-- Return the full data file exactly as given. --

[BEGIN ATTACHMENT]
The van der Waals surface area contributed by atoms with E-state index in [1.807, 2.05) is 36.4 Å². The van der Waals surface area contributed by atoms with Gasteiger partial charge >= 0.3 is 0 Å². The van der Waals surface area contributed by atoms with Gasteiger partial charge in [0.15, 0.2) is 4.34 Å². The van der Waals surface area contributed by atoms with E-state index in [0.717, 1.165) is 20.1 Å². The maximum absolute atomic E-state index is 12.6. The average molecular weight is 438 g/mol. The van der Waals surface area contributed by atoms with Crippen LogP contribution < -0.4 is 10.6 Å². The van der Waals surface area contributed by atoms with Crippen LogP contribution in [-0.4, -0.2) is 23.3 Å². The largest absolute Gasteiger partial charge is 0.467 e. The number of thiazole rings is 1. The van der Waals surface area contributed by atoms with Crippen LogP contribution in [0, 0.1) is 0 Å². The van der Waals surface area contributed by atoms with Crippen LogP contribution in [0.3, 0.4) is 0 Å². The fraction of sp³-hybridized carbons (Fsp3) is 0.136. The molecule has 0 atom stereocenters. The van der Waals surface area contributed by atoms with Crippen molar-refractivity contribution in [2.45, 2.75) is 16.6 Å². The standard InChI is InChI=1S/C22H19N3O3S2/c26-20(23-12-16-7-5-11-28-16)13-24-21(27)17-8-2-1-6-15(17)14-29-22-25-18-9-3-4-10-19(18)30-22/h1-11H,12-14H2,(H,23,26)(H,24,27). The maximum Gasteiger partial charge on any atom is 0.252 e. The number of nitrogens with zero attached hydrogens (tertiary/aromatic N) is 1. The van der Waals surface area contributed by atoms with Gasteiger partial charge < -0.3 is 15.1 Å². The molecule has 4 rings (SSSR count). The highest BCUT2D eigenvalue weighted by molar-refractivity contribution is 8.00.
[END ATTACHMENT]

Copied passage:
The van der Waals surface area contributed by atoms with E-state index in [1.807, 2.05) is 36.4 Å². The van der Waals surface area contributed by atoms with Gasteiger partial charge >= 0.3 is 0 Å². The van der Waals surface area contributed by atoms with Gasteiger partial charge in [0.15, 0.2) is 4.34 Å². The van der Waals surface area contributed by atoms with E-state index in [0.717, 1.165) is 20.1 Å². The maximum absolute atomic E-state index is 12.6. The average molecular weight is 438 g/mol. The van der Waals surface area contributed by atoms with Crippen LogP contribution < -0.4 is 10.6 Å². The van der Waals surface area contributed by atoms with Crippen LogP contribution in [-0.4, -0.2) is 23.3 Å². The largest absolute Gasteiger partial charge is 0.467 e. The number of thiazole rings is 1. The van der Waals surface area contributed by atoms with Crippen LogP contribution in [0, 0.1) is 0 Å². The van der Waals surface area contributed by atoms with Crippen LogP contribution in [0.3, 0.4) is 0 Å². The fraction of sp³-hybridized carbons (Fsp3) is 0.136. The molecule has 0 atom stereocenters. The van der Waals surface area contributed by atoms with Crippen molar-refractivity contribution in [2.45, 2.75) is 16.6 Å². The standard InChI is InChI=1S/C22H19N3O3S2/c26-20(23-12-16-7-5-11-28-16)13-24-21(27)17-8-2-1-6-15(17)14-29-22-25-18-9-3-4-10-19(18)30-22/h1-11H,12-14H2,(H,23,26)(H,24,27). The maximum Gasteiger partial charge on any atom is 0.252 e. The number of nitrogens with zero attached hydrogens (tertiary/aromatic N) is 1. The van der Waals surface area contributed by atoms with Gasteiger partial charge < -0.3 is 15.1 Å². The molecule has 4 rings (SSSR count). The highest BCUT2D eigenvalue weighted by molar-refractivity contribution is 8.00.